November 27, 2013

English Family Donates Land to NMU

NMU Vice President Martha Haynes, President David Haynes, John and Militza English
NMU Vice President Martha Haynes, President David Haynes, John and Militza English

Marquette, Mich.--The Dr. John English family has donated 142 acres of land in Chocolay Township to the Northern Michigan University Foundation. He spent four decades as an internal medicine practitioner at Marquette General Hospital before retiring in 2003. The family’s acreage lies south of M-28, east of Kawbawgam Road (Co. Rd. BI) and adjacent to state forest land.       

“Rather than divide it up piecemeal and sell parts here and there, we felt it should be kept for important future use,” English said. “This land creates opportunities for the university in terms of environmental research and other potential projects. Its undeveloped landscape has scattered forest of pines, poplar and birch. A portion of it is primarily sand. Lakes Kawbawgam and Lavasseur are close by and there’s a long stretch of public beach on Lake Superior about two blocks away. We think this will be a useful gift that honors the good life my family and I have enjoyed in Marquette.”

English formerly served on Northern’s pre-medical program advisory committee and helped to connect students with Marquette General Hospital staff. His late first wife, Jeanne, earned a bachelor’s degree in education from NMU. The couple raised five children and English said all attended Northern.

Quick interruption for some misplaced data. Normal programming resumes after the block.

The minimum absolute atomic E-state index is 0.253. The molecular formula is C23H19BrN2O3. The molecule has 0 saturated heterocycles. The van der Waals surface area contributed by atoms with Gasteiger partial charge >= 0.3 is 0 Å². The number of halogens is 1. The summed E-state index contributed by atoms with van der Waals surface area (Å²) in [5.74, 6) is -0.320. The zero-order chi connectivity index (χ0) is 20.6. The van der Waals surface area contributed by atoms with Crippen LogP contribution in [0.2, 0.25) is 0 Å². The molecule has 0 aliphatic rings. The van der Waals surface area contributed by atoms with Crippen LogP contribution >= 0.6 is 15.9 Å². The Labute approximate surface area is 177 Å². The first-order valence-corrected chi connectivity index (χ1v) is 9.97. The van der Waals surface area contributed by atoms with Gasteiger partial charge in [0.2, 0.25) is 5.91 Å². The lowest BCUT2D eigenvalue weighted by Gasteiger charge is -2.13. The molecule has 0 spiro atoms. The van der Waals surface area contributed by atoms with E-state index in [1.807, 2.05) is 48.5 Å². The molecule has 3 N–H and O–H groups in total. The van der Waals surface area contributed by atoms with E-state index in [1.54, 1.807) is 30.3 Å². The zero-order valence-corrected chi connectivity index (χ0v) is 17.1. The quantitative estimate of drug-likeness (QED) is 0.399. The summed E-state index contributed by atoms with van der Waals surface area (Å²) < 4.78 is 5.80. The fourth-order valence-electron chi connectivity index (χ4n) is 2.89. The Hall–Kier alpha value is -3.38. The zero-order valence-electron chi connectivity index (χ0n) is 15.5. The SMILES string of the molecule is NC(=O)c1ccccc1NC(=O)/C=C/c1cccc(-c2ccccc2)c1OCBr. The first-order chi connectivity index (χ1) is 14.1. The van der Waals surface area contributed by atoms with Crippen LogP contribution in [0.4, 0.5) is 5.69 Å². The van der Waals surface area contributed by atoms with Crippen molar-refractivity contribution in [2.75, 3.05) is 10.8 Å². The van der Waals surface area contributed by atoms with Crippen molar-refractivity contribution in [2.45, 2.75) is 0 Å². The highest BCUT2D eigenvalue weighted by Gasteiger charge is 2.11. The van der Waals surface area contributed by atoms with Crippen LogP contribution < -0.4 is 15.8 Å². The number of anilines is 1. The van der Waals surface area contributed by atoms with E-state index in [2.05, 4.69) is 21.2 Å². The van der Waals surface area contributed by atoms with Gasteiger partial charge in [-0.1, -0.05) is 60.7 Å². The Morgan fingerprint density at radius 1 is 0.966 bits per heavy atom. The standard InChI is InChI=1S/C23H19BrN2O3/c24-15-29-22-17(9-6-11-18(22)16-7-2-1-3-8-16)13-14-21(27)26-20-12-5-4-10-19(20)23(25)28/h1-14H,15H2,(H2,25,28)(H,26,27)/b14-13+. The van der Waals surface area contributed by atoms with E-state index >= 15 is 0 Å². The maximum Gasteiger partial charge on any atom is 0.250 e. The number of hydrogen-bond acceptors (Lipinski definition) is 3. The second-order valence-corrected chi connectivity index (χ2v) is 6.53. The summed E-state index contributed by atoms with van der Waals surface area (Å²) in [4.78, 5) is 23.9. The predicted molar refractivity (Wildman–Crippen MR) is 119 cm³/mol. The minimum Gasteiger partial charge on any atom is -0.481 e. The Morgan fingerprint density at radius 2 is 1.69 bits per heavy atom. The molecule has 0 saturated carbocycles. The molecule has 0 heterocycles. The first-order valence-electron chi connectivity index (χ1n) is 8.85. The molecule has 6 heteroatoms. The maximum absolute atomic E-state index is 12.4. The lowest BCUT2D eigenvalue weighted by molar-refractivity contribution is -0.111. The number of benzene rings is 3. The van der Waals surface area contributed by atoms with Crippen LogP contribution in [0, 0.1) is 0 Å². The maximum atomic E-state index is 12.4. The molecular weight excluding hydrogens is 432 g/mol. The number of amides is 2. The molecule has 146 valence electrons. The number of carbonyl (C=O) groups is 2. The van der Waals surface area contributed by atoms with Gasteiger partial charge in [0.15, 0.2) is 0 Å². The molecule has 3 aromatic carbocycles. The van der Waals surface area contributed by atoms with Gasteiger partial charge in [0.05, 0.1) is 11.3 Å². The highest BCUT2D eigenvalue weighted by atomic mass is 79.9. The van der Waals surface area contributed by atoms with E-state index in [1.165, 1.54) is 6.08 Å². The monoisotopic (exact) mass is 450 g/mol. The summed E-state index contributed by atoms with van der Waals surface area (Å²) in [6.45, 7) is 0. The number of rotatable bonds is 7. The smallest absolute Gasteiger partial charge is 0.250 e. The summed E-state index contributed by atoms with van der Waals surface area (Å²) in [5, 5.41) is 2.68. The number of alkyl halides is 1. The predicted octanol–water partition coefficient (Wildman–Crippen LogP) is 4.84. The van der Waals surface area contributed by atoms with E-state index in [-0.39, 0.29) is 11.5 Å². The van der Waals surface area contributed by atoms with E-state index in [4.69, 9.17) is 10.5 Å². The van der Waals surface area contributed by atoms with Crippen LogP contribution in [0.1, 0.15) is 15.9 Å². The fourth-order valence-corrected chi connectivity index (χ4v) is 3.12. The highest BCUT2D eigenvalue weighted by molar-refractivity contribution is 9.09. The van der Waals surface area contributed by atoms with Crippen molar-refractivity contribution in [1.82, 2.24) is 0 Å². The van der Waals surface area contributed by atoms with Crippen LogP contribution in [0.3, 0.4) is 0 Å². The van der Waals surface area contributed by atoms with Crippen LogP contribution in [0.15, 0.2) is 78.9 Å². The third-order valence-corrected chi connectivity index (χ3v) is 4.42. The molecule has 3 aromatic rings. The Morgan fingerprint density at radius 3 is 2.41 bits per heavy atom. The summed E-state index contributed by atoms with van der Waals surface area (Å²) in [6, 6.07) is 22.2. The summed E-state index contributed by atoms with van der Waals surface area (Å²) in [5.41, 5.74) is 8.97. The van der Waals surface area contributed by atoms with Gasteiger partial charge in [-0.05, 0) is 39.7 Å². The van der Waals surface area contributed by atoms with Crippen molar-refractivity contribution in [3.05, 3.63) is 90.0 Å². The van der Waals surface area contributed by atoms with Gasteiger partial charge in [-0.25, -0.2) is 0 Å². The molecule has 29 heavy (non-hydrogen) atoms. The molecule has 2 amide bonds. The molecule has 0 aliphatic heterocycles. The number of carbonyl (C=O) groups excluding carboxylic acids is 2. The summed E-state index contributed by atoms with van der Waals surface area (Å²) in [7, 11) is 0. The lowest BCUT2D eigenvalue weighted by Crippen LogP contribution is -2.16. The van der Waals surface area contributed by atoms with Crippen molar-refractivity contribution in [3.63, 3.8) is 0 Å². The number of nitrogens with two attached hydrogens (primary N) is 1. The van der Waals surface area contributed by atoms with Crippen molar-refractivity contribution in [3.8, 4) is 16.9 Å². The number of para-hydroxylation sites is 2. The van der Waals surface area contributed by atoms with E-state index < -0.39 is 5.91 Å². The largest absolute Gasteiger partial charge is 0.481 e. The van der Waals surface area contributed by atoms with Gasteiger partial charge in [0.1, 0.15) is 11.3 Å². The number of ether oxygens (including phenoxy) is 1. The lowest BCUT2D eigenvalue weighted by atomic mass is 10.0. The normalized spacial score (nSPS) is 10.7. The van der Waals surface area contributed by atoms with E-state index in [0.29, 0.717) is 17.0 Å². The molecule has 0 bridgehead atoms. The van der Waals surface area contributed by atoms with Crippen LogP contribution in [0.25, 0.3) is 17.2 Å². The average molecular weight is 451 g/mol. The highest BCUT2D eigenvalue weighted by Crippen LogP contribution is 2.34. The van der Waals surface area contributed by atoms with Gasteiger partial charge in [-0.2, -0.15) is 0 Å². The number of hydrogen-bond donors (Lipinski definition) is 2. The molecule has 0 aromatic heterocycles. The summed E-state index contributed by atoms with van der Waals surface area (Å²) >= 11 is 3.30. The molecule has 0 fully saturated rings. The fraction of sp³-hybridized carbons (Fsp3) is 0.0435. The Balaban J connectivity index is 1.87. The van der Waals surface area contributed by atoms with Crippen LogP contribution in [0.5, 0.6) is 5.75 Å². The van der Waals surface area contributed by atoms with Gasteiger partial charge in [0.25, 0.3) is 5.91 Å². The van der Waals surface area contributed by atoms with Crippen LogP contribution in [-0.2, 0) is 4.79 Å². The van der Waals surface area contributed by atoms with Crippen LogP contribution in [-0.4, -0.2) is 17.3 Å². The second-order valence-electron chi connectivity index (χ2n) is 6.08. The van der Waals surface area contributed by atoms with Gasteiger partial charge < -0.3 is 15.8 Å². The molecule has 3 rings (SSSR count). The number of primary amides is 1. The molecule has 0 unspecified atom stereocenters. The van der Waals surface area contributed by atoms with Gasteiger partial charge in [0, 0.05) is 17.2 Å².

John Rebers, head of the NMU biology department, said, “We definitely appreciate the family’s generous donation. It will be valuable to have a study site near campus where students can carry out different types of measurements and manipulations that might not be feasible on public land. This will help with their pursuit of different types of ecological information.”

Colleague Susy Ziegler, who heads the earth, environmental and geographical sciences department, agreed: “Having access to that property will make it possible to conduct long-term monitoring of landscape change. We offer a class titled human impact upon the environment, which is our capstone and involves students doing their own research projects. Some students could potentially study the land for that purpose. The property might also serve as a field trip destination for a fall biogeography class that I teach.”

English said he hopes that several additional projects will be considered in the future for the English family land gift.



Prepared By
Kristi Evans
News Director
906-227-1015